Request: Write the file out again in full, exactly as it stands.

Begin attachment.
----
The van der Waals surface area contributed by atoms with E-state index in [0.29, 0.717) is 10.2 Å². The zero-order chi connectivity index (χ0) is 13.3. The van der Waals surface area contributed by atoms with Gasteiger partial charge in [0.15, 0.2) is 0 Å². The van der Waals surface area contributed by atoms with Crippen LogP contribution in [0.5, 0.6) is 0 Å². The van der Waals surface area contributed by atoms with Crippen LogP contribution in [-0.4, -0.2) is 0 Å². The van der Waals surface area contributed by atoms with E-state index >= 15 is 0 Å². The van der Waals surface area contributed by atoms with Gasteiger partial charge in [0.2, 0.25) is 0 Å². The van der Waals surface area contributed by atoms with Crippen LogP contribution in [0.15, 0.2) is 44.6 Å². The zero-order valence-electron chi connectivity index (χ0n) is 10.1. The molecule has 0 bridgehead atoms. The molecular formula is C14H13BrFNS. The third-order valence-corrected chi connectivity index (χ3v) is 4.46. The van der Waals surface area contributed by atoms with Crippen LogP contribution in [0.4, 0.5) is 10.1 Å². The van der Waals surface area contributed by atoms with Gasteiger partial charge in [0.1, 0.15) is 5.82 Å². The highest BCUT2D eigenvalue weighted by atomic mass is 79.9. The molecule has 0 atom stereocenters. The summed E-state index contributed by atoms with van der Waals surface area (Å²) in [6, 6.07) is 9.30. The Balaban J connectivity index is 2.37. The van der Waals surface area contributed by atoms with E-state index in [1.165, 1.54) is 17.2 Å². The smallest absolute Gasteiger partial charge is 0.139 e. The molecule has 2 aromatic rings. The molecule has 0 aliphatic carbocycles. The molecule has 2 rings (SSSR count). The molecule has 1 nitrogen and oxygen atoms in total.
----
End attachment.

The van der Waals surface area contributed by atoms with E-state index in [0.29, 0.717) is 10.2 Å². The zero-order chi connectivity index (χ0) is 13.3. The van der Waals surface area contributed by atoms with Gasteiger partial charge in [0.15, 0.2) is 0 Å². The van der Waals surface area contributed by atoms with Crippen LogP contribution in [0.5, 0.6) is 0 Å². The van der Waals surface area contributed by atoms with Crippen LogP contribution in [-0.4, -0.2) is 0 Å². The van der Waals surface area contributed by atoms with E-state index >= 15 is 0 Å². The van der Waals surface area contributed by atoms with Gasteiger partial charge in [0.2, 0.25) is 0 Å². The van der Waals surface area contributed by atoms with Crippen LogP contribution in [0.15, 0.2) is 44.6 Å². The zero-order valence-electron chi connectivity index (χ0n) is 10.1. The molecule has 0 bridgehead atoms. The molecular formula is C14H13BrFNS. The third-order valence-corrected chi connectivity index (χ3v) is 4.46. The van der Waals surface area contributed by atoms with Crippen LogP contribution in [0.4, 0.5) is 10.1 Å². The van der Waals surface area contributed by atoms with Gasteiger partial charge in [0.1, 0.15) is 5.82 Å². The highest BCUT2D eigenvalue weighted by atomic mass is 79.9. The molecule has 0 atom stereocenters. The summed E-state index contributed by atoms with van der Waals surface area (Å²) in [6, 6.07) is 9.30. The Balaban J connectivity index is 2.37. The van der Waals surface area contributed by atoms with E-state index in [1.165, 1.54) is 17.2 Å². The smallest absolute Gasteiger partial charge is 0.139 e. The molecule has 2 aromatic rings. The molecule has 0 aliphatic carbocycles. The molecule has 2 rings (SSSR count). The molecule has 1 nitrogen and oxygen atoms in total.